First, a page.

FAQ: Dealing with Realtors After Foreclosures


Who are these real estate agents and why are they bothering me?

The owner after foreclosure, usually a bank, will often hire a real estate agent to market the property.

These agents generally try to get all tenants out of the property as quickly is possible. Remember, their goal is to get you out.

I don't get it. Why do they want this property vacant?

Banks and agents claim that it is easier for them to sell the property if it is vacant. It doesn't make much sense. Vacant properties attract vandals, contribute to neighborhood blight, and bring down property values. Plus the owner is giving up rental income by throwing out tenants.

The California Association of Realtors has opposed recent legislative efforts to protect tenants after foreclosure. It may not make sense, but unfortunately, that's their position.

A real estate agent is pressuring me to move. What should I do?

If someone is telling you to move out but doesn't serve a written notice, you don't have to do anything.

Tell the real estate agent (or other bank representative) to put any communications about your tenancy in writing.

To be safe, inform the bank and its representatives in writing that you are a tenant, so they don't move forward with an eviction claiming they didn't know a tenant lived at the property.

The real estate agent is lying to me about my rights. What are my options?

Stop talking to the agent. Demand all communication in writing.

Contact a tenant organization or legal aid to learn about your rights from a reliable source.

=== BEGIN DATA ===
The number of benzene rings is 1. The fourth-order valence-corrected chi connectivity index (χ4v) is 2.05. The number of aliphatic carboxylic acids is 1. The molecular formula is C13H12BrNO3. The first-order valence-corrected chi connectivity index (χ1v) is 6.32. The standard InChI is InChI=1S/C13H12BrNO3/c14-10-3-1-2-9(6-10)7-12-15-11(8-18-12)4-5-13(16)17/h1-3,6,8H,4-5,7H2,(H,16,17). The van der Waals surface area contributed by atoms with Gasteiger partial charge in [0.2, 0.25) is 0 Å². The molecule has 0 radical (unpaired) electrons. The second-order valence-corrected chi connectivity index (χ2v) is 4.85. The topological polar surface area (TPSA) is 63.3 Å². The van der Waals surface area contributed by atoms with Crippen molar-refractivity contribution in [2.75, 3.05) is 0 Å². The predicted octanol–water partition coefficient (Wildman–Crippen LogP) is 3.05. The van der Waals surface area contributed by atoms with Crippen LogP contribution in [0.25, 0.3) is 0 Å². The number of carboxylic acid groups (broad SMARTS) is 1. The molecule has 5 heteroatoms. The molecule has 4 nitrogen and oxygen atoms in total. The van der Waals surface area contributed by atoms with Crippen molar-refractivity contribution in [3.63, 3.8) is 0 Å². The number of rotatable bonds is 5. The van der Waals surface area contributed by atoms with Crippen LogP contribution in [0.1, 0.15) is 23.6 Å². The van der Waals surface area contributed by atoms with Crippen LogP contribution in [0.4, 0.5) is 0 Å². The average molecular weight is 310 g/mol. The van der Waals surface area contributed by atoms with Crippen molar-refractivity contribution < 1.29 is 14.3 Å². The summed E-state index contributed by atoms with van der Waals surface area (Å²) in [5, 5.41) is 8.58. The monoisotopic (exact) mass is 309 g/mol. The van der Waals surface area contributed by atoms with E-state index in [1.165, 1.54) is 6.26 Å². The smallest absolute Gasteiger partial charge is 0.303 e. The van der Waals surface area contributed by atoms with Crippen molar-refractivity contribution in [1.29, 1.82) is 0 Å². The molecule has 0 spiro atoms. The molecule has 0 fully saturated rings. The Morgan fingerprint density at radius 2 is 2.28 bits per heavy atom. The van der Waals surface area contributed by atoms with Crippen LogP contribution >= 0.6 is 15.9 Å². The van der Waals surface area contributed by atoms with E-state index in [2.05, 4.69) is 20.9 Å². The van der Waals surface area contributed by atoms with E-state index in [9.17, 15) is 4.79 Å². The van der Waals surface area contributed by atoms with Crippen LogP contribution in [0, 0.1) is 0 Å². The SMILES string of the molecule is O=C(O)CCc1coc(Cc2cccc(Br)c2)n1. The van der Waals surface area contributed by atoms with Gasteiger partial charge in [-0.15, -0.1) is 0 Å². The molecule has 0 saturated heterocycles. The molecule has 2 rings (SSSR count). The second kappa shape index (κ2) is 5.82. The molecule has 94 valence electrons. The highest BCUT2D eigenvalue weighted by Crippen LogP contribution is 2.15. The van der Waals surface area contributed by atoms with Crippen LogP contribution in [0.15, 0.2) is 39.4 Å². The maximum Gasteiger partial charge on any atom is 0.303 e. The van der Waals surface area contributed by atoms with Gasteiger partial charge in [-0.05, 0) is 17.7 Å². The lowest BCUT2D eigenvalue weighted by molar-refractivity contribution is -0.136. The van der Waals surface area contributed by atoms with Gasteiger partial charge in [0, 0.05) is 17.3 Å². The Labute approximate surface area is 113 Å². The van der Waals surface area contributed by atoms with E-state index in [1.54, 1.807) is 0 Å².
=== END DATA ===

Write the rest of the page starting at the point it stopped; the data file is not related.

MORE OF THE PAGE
File a complaint with the Department of Real Estate against any real estate agent that lies to you about your rights. The agent could lose his or her license for this.

The agent keeps talking about "cash for keys". What does this mean?

These are agreements that banks/agents want you to sign in which you give up your rights as a tenant in exchange for money. In the typical agreement, the tenant is paid money to agree to move out sooner than required by law.

You are under no obligation to accept these "cash for keys" offers.

If you want to work out a deal in which you move, negotiate the terms of the agreement to your satisfaction.

Get help before signing any agreement. There may be legal consequence and you need to know what you are getting into.

Are there any special things to keep in mind when negotiating cash for keys agreements?

Carefully balance whether you are better off accepting a deal or staying in your home as long as possible.

Do everything in writing and keep copies.

Make sure that the person signing any agreement for the owner is an authorized representative for the owner.

Get as much of the money up front as you can, and the rest when you turn over the keys.

Consider adding a provision requiring the bank to return your deposit on the same day you turn over the keys.

I had an agreement, but now the agent won't honor it.

Unfortunately, many tenants report that agents and banks do not comply with their end of the deal. Some tenants move out in reliance on a deal, but then are left with nothing. Tenants who are stiffed can sue, but it may take months to get the money.

Always insist on getting some of the money up front, and the rest at the time you turn over your keys, to avoid problems.

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